A curing starting temperature at which the imidazole compound starts to be cured is preferably more than or equal to 100° C. in view of storage stability of the resin composition and of a prepreg (described later) containing the resin composition. An imidazole compound having a curing starting temperature of more than or equal to 100° C. has low reactivity at a relatively low temperature such as room temperature. In addition, the resin composition containing an imidazole compound having a curing starting temperature of more than or equal to 100° C. has high thermal stability. This causes storage stability of the resin composition and of the prepreg to be high. Meanwhile, the curing starting temperature is more preferably more than or equal to 110° C. for achieving good curability and good curing promoting property at a temperature at which the prepreg is to be subjected to a molding process.

Note that the curing starting temperature is measured by the following method. First, 10 parts by mass of an imidazole compound is added to and mixed with 100 parts by mass of a bisphenol A epoxy resin having an epoxy equivalent of 180 to 220, so that a sample resin composition is prepared. The amount of heat generated by the sample resin composition is measured with use of a differential scanning calorimeter (DSC; e.g. Q1000 manufactured by TA Instruments) at a heating rate of 10° C./min. A temperature of an intersection of a tangent at an inflection point of a DSC curve obtained and a baseline is considered as the curing starting temperature of the imidazole compound.

Examples of the imidazole compound having a curing temperature of more than or equal to 100° C. encompass: an imidazole derivative; an imidazole adduct; a compound in which an imidazole is subjected to clathration treatment with heterodimers; a microencapsulated imidazole or a microencapsulated imidazole derivative; and an imidazole adduct.

Examples of the imidazole derivative having a curing starting temperature of more than or equal to 100° C. encompass 2,4-diamino-6-[2′-methylimidazolyl-(1′)]ethyl-s-triazine, 1-cyanoethyl-2-phenylimidazoliumtrimellitate, 2-phenyl-4,5-dihydroxymethylimidazole, and 2-phenyl-4-methyl-5-hydroxymethylimidazole. Among these imidazole derivatives, the imidazole compound having a triazine ring in a molecule is preferably because such an imidazole compound has high storage stability in the resin composition at room temperature and has a high curing speed. Examples of the imidazole compound encompass 2,4-diamino-6-[2′-methylimidazolyl-(1′)]ethyl-s-triazine.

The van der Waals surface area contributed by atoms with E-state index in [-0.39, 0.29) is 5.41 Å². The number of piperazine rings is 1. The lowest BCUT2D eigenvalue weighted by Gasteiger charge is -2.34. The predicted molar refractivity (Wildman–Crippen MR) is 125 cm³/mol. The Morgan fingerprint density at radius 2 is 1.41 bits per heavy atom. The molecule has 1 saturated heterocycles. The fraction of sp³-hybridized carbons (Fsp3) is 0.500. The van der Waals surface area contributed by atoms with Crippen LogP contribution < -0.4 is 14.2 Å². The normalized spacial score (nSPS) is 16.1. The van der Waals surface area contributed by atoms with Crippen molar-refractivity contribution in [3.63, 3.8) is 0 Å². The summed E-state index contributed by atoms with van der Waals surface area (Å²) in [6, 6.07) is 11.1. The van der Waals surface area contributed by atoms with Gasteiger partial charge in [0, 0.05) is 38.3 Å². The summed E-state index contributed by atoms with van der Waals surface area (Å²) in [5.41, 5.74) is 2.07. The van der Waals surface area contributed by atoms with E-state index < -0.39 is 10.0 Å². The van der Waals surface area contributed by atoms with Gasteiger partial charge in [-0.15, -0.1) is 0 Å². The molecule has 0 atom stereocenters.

The imidazole curing agent acts as a curing agent of an epoxy resin, and is to be contained, in a resin composition, together with an amine curing agent such as dicyandiamide or a derivative thereof. This causes both of the curing agents to bring about curing promoting effects, and therefore makes it possible to cure the resin composition in a short period of time.

In view of storage stability of the resin composition and of a prepreg (described later) containing the resin composition, the imidazole curing agent preferably has low solubility in an epoxy resin at a temperature of less than or equal to 100° C. Therefore, the imidazole curing agent is preferably a crystalline solid at room temperature (25° C.). Meanwhile, for efficiently curing the epoxy resin, the volume average particle size of the imidazole curing agent is preferably less than or equal to 20 μm, more preferably less than or equal to 5 μm, and still more preferably less than or equal to 2 μm. An imidazole compound having a volume average particle size of less than or equal to 20 μm is preferable because such an imidazole compound is dispersed well in a thermosetting resin composition, so as to promote a curing reaction. Note that the volume average particle size of the imidazole curing agent can be measured by the identical method by which the volume average particle size of the amine curing agent is measured.

A mass ratio of the imidazole curing agent to the amine curing agent is preferably 1:0.3 to 1:3.5 in terms of [amine curing agent:imidazole curing agent]. Specifically, the imidazole curing agent is preferably contained in an amount 0.3 times to 3.5 times as much as the amount of the amine curing agent contained. If the ratio between the amine curing agent and the imidazole curing agent falls within this range, both of the amine curing agent and the imidazole curing agent bring about curing promoting effects, so that fast curability can be achieved. The ratio is more preferably 1:1 to 1:3.2, and still more preferably 1:1.2 to 1:3.

[Amount Ratio Between Epoxy Resin and Curing Agent]

The amine curing agent is contained in the resin composition in an amount of less than or equal to 3.8 parts by mass, relative to 100 parts by mass of the epoxy resin. If the amount of amine curing agent contained is less than or equal to 3.8 parts by mass, it is possible to impart excellent fast curability to the prepreg, and impart excellent mechanical strength to the cured product even with a short curing time. The amount of amine curing agent contained is preferably less than or equal to 3.5 parts by mass, more preferably less than or equal to 3.2 parts by mass, and still more preferably less than or equal to 3.0 parts by mass. In addition, the amine curing agent is preferably contained in an amount of more than or equal to 1 part by mass. This makes it possible to promote curing of the prepreg. The amount of amine curing agent contained is more preferably more than or equal to 1.5% by mass.